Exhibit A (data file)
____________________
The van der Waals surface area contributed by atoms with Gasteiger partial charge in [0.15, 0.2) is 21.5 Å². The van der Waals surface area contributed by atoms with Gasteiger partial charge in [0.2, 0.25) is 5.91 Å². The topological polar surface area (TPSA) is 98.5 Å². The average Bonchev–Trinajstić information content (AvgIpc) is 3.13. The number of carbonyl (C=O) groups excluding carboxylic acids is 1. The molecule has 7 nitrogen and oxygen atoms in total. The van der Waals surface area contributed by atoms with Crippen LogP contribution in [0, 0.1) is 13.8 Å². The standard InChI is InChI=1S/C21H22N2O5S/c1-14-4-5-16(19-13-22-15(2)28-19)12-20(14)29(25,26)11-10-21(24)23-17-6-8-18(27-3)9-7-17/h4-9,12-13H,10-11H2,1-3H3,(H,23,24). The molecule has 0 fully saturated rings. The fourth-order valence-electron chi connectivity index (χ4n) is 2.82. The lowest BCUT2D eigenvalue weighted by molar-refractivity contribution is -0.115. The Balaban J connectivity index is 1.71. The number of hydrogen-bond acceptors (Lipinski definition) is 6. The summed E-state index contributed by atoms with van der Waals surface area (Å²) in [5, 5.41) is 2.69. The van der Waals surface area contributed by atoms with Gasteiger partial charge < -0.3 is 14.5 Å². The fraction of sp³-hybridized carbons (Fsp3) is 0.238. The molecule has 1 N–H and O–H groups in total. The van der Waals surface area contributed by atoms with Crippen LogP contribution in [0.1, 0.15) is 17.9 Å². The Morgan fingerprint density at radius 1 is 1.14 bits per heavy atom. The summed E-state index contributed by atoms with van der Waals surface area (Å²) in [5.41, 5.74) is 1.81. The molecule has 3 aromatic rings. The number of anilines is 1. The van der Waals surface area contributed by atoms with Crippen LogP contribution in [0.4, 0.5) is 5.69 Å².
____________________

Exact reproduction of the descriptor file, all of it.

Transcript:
The van der Waals surface area contributed by atoms with Gasteiger partial charge in [0.15, 0.2) is 21.5 Å². The van der Waals surface area contributed by atoms with Gasteiger partial charge in [0.2, 0.25) is 5.91 Å². The topological polar surface area (TPSA) is 98.5 Å². The average Bonchev–Trinajstić information content (AvgIpc) is 3.13. The number of carbonyl (C=O) groups excluding carboxylic acids is 1. The molecule has 7 nitrogen and oxygen atoms in total. The van der Waals surface area contributed by atoms with Crippen LogP contribution in [0, 0.1) is 13.8 Å². The standard InChI is InChI=1S/C21H22N2O5S/c1-14-4-5-16(19-13-22-15(2)28-19)12-20(14)29(25,26)11-10-21(24)23-17-6-8-18(27-3)9-7-17/h4-9,12-13H,10-11H2,1-3H3,(H,23,24). The molecule has 0 fully saturated rings. The fourth-order valence-electron chi connectivity index (χ4n) is 2.82. The lowest BCUT2D eigenvalue weighted by molar-refractivity contribution is -0.115. The Balaban J connectivity index is 1.71. The number of hydrogen-bond acceptors (Lipinski definition) is 6. The summed E-state index contributed by atoms with van der Waals surface area (Å²) in [5, 5.41) is 2.69. The van der Waals surface area contributed by atoms with Gasteiger partial charge < -0.3 is 14.5 Å². The fraction of sp³-hybridized carbons (Fsp3) is 0.238. The molecule has 1 N–H and O–H groups in total. The van der Waals surface area contributed by atoms with Crippen LogP contribution in [0.1, 0.15) is 17.9 Å². The Morgan fingerprint density at radius 1 is 1.14 bits per heavy atom. The summed E-state index contributed by atoms with van der Waals surface area (Å²) in [5.41, 5.74) is 1.81. The molecule has 3 aromatic rings. The number of anilines is 1. The van der Waals surface area contributed by atoms with Crippen LogP contribution in [0.4, 0.5) is 5.69 Å².